Mark: Well, this is what we do today, and it’s 50 years later. But they did it then too. When somebody is suspected of something, or in this situation is found dead like that, the immediate outcry from the medical examiner is, you know, “She was a druggie and an alcoholic.” Tarnishing a reputation, that just concerns me still. We want to think the worst. We want to believe that, right away, instead of just saying, “Hey, let’s stop and think about this because there was no evidence at all in her life that she was a druggie or an alcoholic.” You watch that last program, she was sharp as can be. Sinclaire and Simpson will talk about the days before her death and how sharp she was, how great she looked, all of that. Joe Tonahill the co-counsel for Ruby, in the videos will say he was with her a few months before she died, and she was sharp as could be. But it’s just tragic. Her family let her down. The journalists let her down. The What’s My Line people let her down. And the authorities let her down. They just kind of bought that, like they bought the crazy Oswald-alone theory that J. Edgar Hoover was proposing, that Kilgallen never believed. You know, we just have to be careful of looking at things on the surface and not giving people the benefit of the doubt. And I have no question about it that if people had stopped and thought about this thoroughly. And Marc Sinclaire was never interviewed. Charles Simpson was never interviewed. There was no investigation. If they had just talked to these guys, there would’ve been an investigation. But Dorothy Kilgallen, all that’s been buried for 50 years until now, and I’m trying to be Dorothy’s voice here. I’m trying to fight for her right to justice which she was denied in 1965.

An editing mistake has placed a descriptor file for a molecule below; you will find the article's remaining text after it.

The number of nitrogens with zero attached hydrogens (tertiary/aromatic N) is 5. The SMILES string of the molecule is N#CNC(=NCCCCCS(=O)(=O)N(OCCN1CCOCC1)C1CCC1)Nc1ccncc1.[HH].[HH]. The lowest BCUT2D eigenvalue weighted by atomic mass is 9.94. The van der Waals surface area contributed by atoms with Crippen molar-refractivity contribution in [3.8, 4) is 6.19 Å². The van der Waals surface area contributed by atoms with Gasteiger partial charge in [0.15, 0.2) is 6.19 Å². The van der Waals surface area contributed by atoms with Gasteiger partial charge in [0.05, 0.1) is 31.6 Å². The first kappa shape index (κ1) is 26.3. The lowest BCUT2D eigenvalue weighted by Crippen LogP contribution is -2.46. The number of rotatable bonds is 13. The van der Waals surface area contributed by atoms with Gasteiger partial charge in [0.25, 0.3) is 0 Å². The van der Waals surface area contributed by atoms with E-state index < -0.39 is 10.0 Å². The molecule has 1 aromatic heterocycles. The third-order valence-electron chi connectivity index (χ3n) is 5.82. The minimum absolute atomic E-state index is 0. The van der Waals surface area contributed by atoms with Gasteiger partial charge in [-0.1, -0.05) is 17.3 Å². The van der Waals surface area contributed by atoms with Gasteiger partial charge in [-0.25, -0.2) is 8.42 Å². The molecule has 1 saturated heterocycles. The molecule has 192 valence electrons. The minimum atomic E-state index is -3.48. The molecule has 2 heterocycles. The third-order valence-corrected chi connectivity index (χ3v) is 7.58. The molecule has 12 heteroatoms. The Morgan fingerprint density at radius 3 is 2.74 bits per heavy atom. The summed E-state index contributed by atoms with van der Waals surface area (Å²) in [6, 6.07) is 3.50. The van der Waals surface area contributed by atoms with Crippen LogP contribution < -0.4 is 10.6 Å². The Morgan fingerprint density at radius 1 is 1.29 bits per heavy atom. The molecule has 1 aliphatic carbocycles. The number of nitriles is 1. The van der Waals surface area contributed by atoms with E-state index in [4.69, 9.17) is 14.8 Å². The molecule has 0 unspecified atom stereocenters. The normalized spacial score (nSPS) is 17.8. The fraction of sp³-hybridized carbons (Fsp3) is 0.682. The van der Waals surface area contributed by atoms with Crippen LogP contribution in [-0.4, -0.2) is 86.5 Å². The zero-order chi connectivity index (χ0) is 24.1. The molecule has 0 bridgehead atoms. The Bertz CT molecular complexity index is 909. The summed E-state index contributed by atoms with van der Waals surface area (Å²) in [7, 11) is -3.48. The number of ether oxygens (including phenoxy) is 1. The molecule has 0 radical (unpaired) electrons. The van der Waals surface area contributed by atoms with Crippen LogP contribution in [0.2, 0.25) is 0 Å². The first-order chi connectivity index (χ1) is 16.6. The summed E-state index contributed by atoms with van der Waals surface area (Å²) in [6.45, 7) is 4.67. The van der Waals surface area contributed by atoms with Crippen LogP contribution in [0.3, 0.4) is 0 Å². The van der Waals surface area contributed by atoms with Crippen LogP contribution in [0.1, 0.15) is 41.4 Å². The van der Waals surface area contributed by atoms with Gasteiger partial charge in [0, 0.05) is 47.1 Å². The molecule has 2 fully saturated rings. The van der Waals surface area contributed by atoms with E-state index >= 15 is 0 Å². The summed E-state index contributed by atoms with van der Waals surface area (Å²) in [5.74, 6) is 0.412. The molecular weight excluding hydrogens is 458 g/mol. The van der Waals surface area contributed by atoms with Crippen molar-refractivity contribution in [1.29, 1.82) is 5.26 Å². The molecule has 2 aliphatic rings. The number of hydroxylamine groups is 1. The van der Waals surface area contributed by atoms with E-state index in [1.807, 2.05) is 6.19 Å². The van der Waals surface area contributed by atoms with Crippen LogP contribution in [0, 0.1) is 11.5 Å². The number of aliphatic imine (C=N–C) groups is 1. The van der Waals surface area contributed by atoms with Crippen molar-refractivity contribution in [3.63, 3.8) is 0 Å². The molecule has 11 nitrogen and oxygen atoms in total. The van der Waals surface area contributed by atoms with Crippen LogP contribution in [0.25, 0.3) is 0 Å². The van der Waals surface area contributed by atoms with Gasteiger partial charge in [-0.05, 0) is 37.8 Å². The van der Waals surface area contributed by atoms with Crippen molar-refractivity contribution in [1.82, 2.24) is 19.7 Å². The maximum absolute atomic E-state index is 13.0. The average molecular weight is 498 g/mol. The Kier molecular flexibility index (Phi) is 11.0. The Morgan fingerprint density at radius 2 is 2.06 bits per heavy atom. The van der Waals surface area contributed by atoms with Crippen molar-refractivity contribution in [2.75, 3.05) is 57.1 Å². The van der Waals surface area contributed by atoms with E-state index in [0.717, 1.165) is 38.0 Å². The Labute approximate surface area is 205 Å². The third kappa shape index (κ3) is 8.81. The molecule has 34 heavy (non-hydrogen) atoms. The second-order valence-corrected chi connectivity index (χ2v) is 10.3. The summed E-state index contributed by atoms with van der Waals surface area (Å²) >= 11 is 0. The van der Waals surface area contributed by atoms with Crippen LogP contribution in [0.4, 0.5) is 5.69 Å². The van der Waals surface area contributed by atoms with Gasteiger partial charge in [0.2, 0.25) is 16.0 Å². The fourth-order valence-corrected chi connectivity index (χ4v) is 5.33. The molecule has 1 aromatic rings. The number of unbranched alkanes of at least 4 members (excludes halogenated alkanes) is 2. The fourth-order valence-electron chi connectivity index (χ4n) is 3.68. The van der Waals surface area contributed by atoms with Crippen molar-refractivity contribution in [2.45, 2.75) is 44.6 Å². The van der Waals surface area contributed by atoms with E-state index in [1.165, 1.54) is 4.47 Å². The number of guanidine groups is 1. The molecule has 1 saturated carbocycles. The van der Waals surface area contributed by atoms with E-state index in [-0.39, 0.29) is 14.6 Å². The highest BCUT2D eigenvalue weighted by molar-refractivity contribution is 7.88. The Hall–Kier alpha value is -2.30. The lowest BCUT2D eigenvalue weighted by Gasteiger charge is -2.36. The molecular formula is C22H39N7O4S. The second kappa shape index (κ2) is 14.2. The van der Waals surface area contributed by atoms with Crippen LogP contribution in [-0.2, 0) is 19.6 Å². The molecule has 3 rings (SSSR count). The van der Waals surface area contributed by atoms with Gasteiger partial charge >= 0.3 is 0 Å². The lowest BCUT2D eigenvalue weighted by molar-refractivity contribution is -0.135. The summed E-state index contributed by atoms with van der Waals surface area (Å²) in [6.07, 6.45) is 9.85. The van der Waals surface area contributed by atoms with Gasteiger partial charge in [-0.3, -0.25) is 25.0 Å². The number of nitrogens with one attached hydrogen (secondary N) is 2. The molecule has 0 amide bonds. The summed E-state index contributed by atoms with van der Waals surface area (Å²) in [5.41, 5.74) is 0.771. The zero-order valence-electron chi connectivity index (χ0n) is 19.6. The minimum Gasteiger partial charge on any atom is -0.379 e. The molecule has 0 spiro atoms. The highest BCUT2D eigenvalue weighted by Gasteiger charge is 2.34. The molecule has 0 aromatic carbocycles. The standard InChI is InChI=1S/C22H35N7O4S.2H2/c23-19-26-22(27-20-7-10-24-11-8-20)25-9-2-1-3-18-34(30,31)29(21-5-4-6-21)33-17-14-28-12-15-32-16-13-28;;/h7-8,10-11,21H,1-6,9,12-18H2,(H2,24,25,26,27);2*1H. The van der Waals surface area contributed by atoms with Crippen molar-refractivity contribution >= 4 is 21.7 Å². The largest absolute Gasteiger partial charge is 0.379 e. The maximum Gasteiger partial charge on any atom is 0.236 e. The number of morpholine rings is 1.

Jeff: You mentioned Hoover. What did you find in the FBI file on Kilgallen?

Mark: Well, they had her under surveillance for a long time. She had written some… You know, at that time our government was kind of friendly with Fidel Castro, off and on. And so she wrote some anti-Castro columns and went to Little Miami… Little Havana, and interviewed some Cubans there and wrote some pretty scathing columns about Castro. I think that was when she was first under surveillance. But then they even went to the extent of putting an informant in her circle of friends, and watching what Kilgallen was doing, talking about her private life, and her husband’s private life, and all of that. But the man that she really infuriated was J. Edgar Hoover. Because as you can imagine, seven days after the JFK assassination, she wrote a column The Oswald File Must Not Close, and she just lambasted the Oswald-alone theory. And she wrote all these columns, you know, that way. And she was the only one to interview Jack Ruby, and said that she really had questions about his, you know, killing of Oswald, and what that meant. And then of course she exposed the Ruby testimony before the Warren Commission, before it was supposed to be released. So in one FBI file you can see that her column that she wrote, and in Hoover’s own handwriting it’s written, W-R-O-N-G, wrong, wrong, wrong, wrong. So he certainly was an enemy, and he’s one of the suspects that I suggest in the book because he certainly had motive to eliminate Kilgallen before she wrote this book. Because if she had written it, Jeff, I think there would’ve been a grand jury investigation based on the evidence that she had found.